Rap Song of the Week: Prettyboy D-O is an unstoppable force on “Jungle Justice”

Prettyboy D-O is a magnetic force, and for anyone who has been paying attention to his career-defining run, this can either be deduced from his characteristic sound which is unique to only him or from his larger-than-life personality which is generally what keeps fans and onlookers endeared to him.

From the moment Prettyboy D-O stepped into the scene, he’s used his platform to speak about society’s ills. One of his first official singles, “Chop Elbow” was a socio-political number, calling for everyone from politicians to the police, and all his haters to do as the title says (i.e, do one). The song served as a marker that his music would never shy away from passing commentary on society’s penchant to subjugate the underdog and take advantage where there’s an opportunity to, and it’s with this same energy that he brings to his debut performance on A Colors Show, to give fans a taste of his new single “Jungle Justice”.

 

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Maintaining his proclivity for high-energy performances and bruising raps, “Jungle Justice” could sit comfortably on his recently released EP, ‘Wildfire’, towing a similar line to the brand of self-assured anarchy that punctuated much of the project’s premise. Opening up with distinct keys that quickly build into a more menacing beat, Prettyboy D-O floats on the up-tempo number produced by DOZ and Hvrry, which gives the message enough room to stand out, as he runs through his feelings about the broken Nigerian system. He’s self-assured as usual, starting off with a clear caveat, “You better warn them/try to take me money, I go hurt them” he sings, explaining his battle with the Nigerian police, whose disturbing actions he’s been very vocal about on different occasions in the past.

In a recent interview with Okay Africa, D-O was quoted to have said, “I do not like bullies, I do not like things that are not equal, I don’t like intimidation, I don’t like oppression” and this certainly translates to his music. “Jungle Justice”, as the name suggests is about taking matters into your own hands, controlling your fate, and fighting for what’s right. But unlike the gruesome act that’s come to encompass public mob justice in this country, D-O isn’t physically drawing fists with his oppressors and haters, he’s simply doing the work and letting it speak for himself. When he sings I say my brother this na jungle justice/Cos where Mi from dey no give you no nothing/No recognition but we always working”, you can imagine his words as unequivocal truths. 

D-O is telling his haters to keep sleeping on him because their recognition of him in the industry has no bearing on the heights that he will go in his career. This is brought to a peak when he interpolates 50 cent & The Game’s monster hit “Hate It or Love It” singing, Hate it or love it, the underdog’s on top and I’m gonna shine only until my heart stop”. Taking a leaf from 50 cent’s book, his bars are marked with evocative details of his come up, counting the people closest to him as his brothers and detailing years of slumming it together in his earlier days. Each line is memorable, oscillating somewhere between singing and rapping, as he delivers it passionately with an audible smirk to the opposition.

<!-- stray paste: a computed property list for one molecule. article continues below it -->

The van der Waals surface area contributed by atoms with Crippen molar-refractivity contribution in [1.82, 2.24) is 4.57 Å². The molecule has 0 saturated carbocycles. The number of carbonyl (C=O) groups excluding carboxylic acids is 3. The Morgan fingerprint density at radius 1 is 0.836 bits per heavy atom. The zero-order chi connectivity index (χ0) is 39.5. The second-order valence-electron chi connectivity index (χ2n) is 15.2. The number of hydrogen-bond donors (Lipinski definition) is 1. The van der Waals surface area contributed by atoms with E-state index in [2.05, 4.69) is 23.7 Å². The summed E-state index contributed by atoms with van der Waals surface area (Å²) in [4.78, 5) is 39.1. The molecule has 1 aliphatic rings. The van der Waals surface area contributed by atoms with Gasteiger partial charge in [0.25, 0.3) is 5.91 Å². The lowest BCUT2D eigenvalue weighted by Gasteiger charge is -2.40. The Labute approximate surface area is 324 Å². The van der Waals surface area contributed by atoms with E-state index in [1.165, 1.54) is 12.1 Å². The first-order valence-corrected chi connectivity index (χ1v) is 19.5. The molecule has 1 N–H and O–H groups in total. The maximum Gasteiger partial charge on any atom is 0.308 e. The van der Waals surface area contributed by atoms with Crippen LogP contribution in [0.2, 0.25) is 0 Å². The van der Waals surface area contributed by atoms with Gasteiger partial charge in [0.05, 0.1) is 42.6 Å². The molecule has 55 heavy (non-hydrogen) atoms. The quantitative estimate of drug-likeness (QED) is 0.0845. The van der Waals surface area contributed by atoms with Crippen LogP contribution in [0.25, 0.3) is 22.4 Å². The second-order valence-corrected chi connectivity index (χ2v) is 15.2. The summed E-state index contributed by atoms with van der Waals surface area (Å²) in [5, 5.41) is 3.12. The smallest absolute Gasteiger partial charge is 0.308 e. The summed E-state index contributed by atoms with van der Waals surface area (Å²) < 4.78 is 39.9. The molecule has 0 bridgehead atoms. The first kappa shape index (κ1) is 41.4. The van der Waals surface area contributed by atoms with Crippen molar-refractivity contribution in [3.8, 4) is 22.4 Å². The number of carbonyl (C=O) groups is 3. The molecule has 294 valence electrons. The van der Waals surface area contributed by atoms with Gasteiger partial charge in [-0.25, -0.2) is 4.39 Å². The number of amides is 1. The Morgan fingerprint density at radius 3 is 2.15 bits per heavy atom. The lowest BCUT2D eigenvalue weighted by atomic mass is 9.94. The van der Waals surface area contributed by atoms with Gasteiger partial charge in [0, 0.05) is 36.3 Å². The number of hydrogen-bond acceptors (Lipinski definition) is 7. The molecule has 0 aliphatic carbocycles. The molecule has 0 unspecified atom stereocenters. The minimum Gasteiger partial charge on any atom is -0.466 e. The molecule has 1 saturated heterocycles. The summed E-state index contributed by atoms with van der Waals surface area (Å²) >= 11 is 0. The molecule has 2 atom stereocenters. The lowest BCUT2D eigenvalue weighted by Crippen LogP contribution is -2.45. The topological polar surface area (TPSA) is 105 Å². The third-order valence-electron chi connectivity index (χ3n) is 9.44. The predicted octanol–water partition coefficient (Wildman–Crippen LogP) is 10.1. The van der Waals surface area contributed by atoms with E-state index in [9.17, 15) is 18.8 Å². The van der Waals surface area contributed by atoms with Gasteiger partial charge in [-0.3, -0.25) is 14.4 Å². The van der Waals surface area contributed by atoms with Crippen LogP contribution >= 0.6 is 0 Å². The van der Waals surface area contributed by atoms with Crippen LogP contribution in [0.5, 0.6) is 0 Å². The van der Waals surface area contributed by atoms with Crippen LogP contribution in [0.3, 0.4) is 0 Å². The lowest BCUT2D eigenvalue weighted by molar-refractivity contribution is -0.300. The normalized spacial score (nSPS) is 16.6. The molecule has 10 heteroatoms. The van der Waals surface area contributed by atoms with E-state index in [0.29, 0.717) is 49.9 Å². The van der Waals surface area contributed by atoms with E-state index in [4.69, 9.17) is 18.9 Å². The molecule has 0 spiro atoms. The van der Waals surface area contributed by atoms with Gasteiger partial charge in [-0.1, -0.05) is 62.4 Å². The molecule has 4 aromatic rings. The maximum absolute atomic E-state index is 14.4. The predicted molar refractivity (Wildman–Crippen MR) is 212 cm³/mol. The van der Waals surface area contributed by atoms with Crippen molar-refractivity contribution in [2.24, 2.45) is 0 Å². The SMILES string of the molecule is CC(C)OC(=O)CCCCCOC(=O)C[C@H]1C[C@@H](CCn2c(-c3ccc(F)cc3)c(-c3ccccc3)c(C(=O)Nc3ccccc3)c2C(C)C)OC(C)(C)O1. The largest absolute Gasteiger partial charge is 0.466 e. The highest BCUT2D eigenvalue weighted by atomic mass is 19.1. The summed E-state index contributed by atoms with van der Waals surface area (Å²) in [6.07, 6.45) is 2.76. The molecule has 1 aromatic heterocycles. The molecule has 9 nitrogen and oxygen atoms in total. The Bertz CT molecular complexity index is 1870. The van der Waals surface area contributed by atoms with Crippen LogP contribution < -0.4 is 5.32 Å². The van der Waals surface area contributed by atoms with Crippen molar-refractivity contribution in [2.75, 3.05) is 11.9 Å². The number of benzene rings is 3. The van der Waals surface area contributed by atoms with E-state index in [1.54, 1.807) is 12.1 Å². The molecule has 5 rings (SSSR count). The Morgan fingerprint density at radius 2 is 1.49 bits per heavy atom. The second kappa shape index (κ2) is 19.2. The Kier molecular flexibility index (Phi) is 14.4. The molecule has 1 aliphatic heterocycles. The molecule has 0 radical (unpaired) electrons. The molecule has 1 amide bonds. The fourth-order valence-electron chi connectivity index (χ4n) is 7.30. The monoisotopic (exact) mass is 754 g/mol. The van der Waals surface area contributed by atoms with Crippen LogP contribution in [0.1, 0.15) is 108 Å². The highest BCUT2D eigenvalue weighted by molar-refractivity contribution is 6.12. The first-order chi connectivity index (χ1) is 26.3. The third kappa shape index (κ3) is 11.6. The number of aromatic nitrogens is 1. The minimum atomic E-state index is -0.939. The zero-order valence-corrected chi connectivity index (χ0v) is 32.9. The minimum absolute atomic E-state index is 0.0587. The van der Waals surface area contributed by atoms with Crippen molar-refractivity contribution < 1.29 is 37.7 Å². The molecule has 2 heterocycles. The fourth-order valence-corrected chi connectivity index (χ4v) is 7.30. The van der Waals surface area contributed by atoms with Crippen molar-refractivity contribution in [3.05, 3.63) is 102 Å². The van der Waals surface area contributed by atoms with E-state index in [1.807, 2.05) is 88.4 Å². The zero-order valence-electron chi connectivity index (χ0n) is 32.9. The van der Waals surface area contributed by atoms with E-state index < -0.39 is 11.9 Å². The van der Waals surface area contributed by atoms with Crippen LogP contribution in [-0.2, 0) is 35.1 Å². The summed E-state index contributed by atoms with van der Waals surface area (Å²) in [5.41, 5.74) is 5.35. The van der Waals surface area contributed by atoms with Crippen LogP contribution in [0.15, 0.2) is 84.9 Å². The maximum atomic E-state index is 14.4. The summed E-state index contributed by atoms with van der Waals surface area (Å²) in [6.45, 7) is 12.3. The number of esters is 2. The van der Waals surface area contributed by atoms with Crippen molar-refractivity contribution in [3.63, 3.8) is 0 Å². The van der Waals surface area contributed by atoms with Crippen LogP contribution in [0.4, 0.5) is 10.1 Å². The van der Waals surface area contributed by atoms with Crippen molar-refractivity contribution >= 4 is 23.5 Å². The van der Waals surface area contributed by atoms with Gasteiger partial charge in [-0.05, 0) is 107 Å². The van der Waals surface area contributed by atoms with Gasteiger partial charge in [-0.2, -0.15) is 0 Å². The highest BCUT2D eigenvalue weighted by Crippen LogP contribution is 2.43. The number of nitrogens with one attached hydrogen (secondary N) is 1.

With the premise of this song, D-O is saying he’s a rapper rapper and his compelling catalogue of music is proof enough of this status which he doesn’t feel like he needs to prove anymore. He’s easily become one of the most intriguing characters in the Nigerian hip-hop scene, with a ubiquitous presence in the new vanguard of hip-hop/rap, which now inspires newer hitmakers such as Fresh Meat Alum, JELEEL!. Throughout “Jungle Justice”, he affirms himself as one of the GOATS despite being counted out and this shines the most on the song’s anthemic hook.

Back in June when I last caught up with D-O as he quarantined in Los Angeles, he told me about witnessing the groundbreaking anti-racist movement that swept the US during the summer following the death of George Floyd. He said about the protests, “I just wanted to see how these people can just wake up and start fighting their governments and actually get results”, and inspired by the energy of people, he was insistent on learning how this could translate to his country, Nigeria. No one could have foreshadowed that only a few months later, the #EndSARS protests would break out across the nation and young Nigerians would come out in droves to demand better from their government and law enforcement. D-O who joined the protests at the height of it all was very vocal about the ineptitude of the Nigerian government, and on “Jungle Justice”, which was recorded two months before this historic moment, his vision shone clearer than ever. He’s telling us to be patient, because the underdog will rise and get everything they are owed.

Featured image credits/Youtube


.@tamimak_ Is a Staff Writer at The NATIVE. Send me memes.


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